visit author page

Download Paper |


The Impact of Student Activities on the ASEE Student MembershipAbstractThe future success of the engineering education field hinges on the interest of today’sundergraduate and graduate students. It is reassuring to see that as the field has grown, so havethe number of students participating in engineering education research, reform, and practice. Aclear indicator of increased student interest has been the steadily growing student membership ofthe American Society for Engineering Education (ASEE).Increased student involvement is likely due in part to the creation of graduate programs awardingdegrees in engineering education; yet according to a 2010 needs analysis of ASEE studentmembers, the majority of student members are not interested in strictly conducting engineeringeducation research. One possible source for the boom in student membership is the emergence ofstudent-focused activities associated with ASEE. From the first [ASEE] student chapter formedat Purdue University in 1993 to the establishment of the [ASEE] Student Constituent Committee(SCC) in 2007, there has been a marked increase in student participation in the field ofengineering education. Student chapters have provided a local platform for growth on collegecampuses, while the SCC has provided a national presence and voice for student members. Thenumber of student chapters, student members, and SCC members show evidence of significantand consistent growth encouraging continual development of student-focused activities includingfull division status of the SCC.The purpose of this study is to build upon the 2010 student member needs analysis by assessingthe impact of ASEE student-focused activities. Our study analyzes the impact the SCC andstudent chapters have had on the student membership. To accomplish this goal we intend toexamine why the current student members joined ASEE and whether or not their involvement inthe SCC or a student chapter had any bearing on their participation. To gain a betterunderstanding of the composition of the student membership, student members will becharacterized using academic year (undergraduate or graduate students), department (engineeringor non-engineering), and university (proximity and focus – research or teaching). Through thisstudy we hope to shed some light on the trends in student recruitment to the field of engineeringeducation and the impact of ASEE student groups.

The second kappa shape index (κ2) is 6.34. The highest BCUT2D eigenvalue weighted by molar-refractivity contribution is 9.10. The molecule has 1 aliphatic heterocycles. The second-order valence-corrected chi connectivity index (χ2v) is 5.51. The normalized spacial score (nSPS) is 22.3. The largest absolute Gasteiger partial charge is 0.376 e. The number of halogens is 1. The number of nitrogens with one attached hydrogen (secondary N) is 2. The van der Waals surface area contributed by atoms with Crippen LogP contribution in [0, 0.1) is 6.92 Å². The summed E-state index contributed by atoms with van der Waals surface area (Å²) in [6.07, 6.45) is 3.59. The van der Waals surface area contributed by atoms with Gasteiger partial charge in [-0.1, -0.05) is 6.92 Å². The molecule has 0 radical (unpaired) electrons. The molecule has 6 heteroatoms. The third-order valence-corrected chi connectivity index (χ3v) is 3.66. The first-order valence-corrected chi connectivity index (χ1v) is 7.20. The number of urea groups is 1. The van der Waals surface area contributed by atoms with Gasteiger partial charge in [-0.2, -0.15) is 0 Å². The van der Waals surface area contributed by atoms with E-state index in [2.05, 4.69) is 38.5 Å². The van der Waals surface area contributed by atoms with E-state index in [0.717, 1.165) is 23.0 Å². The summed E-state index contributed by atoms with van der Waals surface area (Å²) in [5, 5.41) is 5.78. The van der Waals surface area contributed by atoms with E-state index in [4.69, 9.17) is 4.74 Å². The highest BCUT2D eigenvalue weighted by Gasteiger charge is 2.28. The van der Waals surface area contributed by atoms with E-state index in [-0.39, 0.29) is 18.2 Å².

Carberry, A. R., & Bumblauskas, D. P., & Coso, A. E., & Torres-Ayala, A. T. (2011, June), Student Satisfaction with ASEE Activities and its Impact on ASEE Student Membership Paper presented at 2011 ASEE Annual Conference & Exposition, Vancouver, BC. 10.18260/1-2--18723

ASEE holds the copyright on this document. It may be read by the public free of charge. Authors may archive their work on personal websites or in institutional repositories with the following citation: © 2011 American Society for Engineering Education. Other scholars may excerpt or quote from these materials with the same citation. When excerpting or quoting from Conference Proceedings, authors should, in addition to noting the ASEE copyright, list all the original authors and their institutions and name the host city of the conference. - Last updated April 1, 2015